🌟 Two birds – Tally (the blue Quaker Parrot/Monk Parakeet) and Skeeter (the green Conquer)
🌟 One cat – Willow (a shy rescue cat)
🌟 Four pygmy goats – Willy (the black & white & oldest), Winky (the older brown one) and Webster & Watson (the two younger ones)Pet Sit_Charleston Lake Provincial Park_Ontario_CanadaThe next morning the news was reporting that the snowstorm that had hit Ottawa (140 kms north of where we were) was “the coldest Ottawa snowstorm in 100 years”. Sandy and John were happy anyway as they were off to do a very Canadian pastime, snowmobiling around hundreds of kilometres of trails north of Ottawa.

With the closest local grocery and liquor store 15 kms away in Lansdowne, Logan went in with a big list to ensure we were well stocked up in case of any more snow. The boys and I started our first job of keeping the paths clear and being able to get into the shed that stored the goat’s feed. Then Lincoln and Braxton started on the much talked about ‘snow cave’ that they wanted to build, in between throwing sticks for Tanner of course. Again we were very thankful for our upgraded snow gear and even though it took a bit to get the boys in and out of it all, they had so much fun out in the huge piles of snow, rolling down the hills and on the frozen lake.Charleston Lake Provincial Park_Ontario_Canada_2With not being very familiar with different snow conditions we were wondering why we couldn’t make very good snowballs or why our attempts at snowmen were failing when we tried to build one in Montréal. Well, it seems the snow was too fresh and fluffy and it needed more moisture in it, so after some rain, and a little more snow we finally got our first ever proper snowman built. We gave him some Kiwi flavour with an All Blacks beanie and some hand knitted mittens and scarf from the boy’s Nana back in New Zealand.First Snowman_Charleston Lake Provincial Park_Ontario_CanadaWe were also very lucky that this pet sit property included a hot tub. Great for warming up after being out shovelling snow and with the animals. It was another interesting experience being out in the hot water with snow falling around us and the boys started doing some ‘snow challenges’, where you had to get out of the hot tub, jump into and roll in the snow and then come back into the hot tub. It took a while to get used to it, but we had plenty of laughs as we all took turns to complete the challenge. You had to move quickly for a few reasons, but mostly so your feet didn’t stick to any surfaces.Snow Hot Tub Fun_Charleston Lake Provincial Park_Ontario_CanadaWhat a fantastic week we had with all the animals and all the snow. With temperatures around -30ºC for most of the time we were there, we were comparing where we were at the same time the year previous, at the beach in southern Cambodia in temperatures around +30ºC degrees. Quite a difference!!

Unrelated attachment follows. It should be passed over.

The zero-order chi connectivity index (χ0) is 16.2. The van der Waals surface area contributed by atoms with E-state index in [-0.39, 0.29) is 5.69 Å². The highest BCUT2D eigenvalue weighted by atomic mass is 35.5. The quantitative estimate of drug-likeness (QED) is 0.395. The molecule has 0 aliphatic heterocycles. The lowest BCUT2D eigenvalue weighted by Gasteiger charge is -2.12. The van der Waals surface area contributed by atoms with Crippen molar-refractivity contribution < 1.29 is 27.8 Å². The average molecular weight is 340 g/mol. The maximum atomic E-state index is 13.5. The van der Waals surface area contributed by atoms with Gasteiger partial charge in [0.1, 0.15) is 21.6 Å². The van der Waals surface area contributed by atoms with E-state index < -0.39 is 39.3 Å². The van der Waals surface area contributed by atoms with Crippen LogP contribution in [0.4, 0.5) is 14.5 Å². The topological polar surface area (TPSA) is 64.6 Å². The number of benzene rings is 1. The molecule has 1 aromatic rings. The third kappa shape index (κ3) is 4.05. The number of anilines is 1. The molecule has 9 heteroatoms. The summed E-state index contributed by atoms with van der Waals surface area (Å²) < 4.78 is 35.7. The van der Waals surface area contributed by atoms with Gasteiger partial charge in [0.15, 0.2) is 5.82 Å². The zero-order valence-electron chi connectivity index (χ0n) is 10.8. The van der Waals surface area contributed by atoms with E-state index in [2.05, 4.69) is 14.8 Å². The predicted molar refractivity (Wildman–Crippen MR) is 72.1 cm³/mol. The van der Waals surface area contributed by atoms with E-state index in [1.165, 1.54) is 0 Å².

January 2018 Cambodia vs January 2019 Canada
Enjoying our adventures no matter the weather – cheers!!

We now had just over two weeks before another pet sit, so we decided to visit the Canadian capital and see what adventures we were in for there.

Average Daily Spend for 8 nights – $69.13 NZD ($218.37 under budget per day)

– Paula

If anyone might be interested in house/pet sitting and would like to sign up to (this is the site we use), then please feel free to use our referral code, RAF145453 at checkout or click this link to get 25% off your membership.